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EP727 Presentation of the 14th case of leiomyoadenomatoid tumor in the english literature
  1. N Koufopoulos1,2,
  2. E Karopoulou3,
  3. A Arapaki3,
  4. K Strataki3,
  5. S Polykalas3 and
  6. D Papatheodorou3
  1. 1Department of Pathology, ‘Agios Savvas’ General Anti-Cancer Hospital
  2. 22nd Pathology Department, Attikon University Hospital, Medical School of Athens
  3. 3Department of Gynecology, ‘Agios Savvas’ General Anti-Cancer Hospital, Athens, Greece


Introduction/Background Adenomatoid tumor (AT) is an uncommon benign tumor of mesothelial origin. It is most commonly encountered in the male and female genital tracts. Leiomyoadenomatoid tumor (LMAT) is a rare variant of AT with a prominent smooth muscle component. We present a case of LMAT.

Methodology A 79 year-old woman without previous history was admitted to the department of gynaecology due to lower abdominal pain. Transvaginal ultrasonography revealed a 7.2 cm fibroid in the anterior wall of the uterine cervix. Hysterectomy and bilateral salpingo-oophorectomy was performed.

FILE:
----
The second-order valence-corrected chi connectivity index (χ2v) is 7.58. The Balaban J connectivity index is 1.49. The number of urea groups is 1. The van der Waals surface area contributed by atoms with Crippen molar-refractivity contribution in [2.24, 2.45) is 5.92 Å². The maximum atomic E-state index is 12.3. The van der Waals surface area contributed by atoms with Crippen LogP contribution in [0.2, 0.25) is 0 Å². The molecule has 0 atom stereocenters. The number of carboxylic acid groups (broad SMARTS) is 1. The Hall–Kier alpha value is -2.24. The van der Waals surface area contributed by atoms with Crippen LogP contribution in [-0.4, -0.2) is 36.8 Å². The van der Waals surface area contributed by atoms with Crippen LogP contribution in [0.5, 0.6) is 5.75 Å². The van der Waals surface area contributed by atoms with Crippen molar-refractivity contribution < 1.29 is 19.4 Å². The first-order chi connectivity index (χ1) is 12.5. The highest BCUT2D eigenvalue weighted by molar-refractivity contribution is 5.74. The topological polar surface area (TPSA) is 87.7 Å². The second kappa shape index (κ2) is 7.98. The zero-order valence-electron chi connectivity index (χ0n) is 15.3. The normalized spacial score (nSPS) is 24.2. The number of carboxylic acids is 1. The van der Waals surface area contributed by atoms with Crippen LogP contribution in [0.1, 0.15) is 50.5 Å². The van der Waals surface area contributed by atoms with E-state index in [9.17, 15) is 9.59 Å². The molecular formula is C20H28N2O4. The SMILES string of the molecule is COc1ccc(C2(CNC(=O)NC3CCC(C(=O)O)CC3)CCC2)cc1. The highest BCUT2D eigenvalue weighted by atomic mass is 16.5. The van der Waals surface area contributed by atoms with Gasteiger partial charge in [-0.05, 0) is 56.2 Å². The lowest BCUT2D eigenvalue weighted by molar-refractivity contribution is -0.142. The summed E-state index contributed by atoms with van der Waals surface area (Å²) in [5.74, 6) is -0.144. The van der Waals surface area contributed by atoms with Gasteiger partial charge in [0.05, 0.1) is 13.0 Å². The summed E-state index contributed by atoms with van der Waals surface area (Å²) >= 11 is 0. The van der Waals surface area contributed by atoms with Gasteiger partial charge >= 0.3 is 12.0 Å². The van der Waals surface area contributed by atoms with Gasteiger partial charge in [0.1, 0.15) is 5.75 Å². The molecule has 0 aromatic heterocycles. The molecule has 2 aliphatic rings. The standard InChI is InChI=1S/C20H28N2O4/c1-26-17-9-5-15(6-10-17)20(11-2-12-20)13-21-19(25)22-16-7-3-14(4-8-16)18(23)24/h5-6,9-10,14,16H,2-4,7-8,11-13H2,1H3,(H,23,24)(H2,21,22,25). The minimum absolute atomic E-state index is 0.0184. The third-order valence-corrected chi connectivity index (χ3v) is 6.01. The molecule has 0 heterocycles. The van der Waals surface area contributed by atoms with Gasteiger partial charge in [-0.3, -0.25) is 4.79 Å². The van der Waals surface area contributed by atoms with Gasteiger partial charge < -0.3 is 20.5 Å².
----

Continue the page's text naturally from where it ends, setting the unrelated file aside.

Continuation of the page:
On gross examination, besides the large leiomyoma of the uterine cervix a second intramural leiomyoma located in the antero-lateral wall of the corpus uteri was observed measuring 2.5 cm.

On microscopic examination, both tumors consisted of smooth muscle bundles arranged in a fascicular pattern. In the smaller one, smooth muscle bundles were separated by slit-like and tubular structures lined by cuboidal epithelioid cells with small, uniform nuclei and scanty, pale, eosinophilic cytoplasm. Mitotic figures were not observed.

Tumor cells were positive for AE-1/AE-3, CK-8/18, CK-7, Calretinin and negative for CD-31 and CD-34. SMA and Desmin highlighted smooth muscle cells. Ki-67 stained less than 1% of tumor nuclei.

Results The morphological features as well as immunohistochemical results were consistent with LMAT of the uterus. On postoperative evaluation, three months after surgery, the patient shows no evidence of recurrence.

Conclusion LMAT is a rare variant of AT with a prominent smooth muscle component. It was first described in 1992. Our literature review revealed 13 previously reported cases. Awareness of this rare entity is important in order to avoid misdiagnosis as adenocarcinoma.

Disclosure Nothing to disclose.

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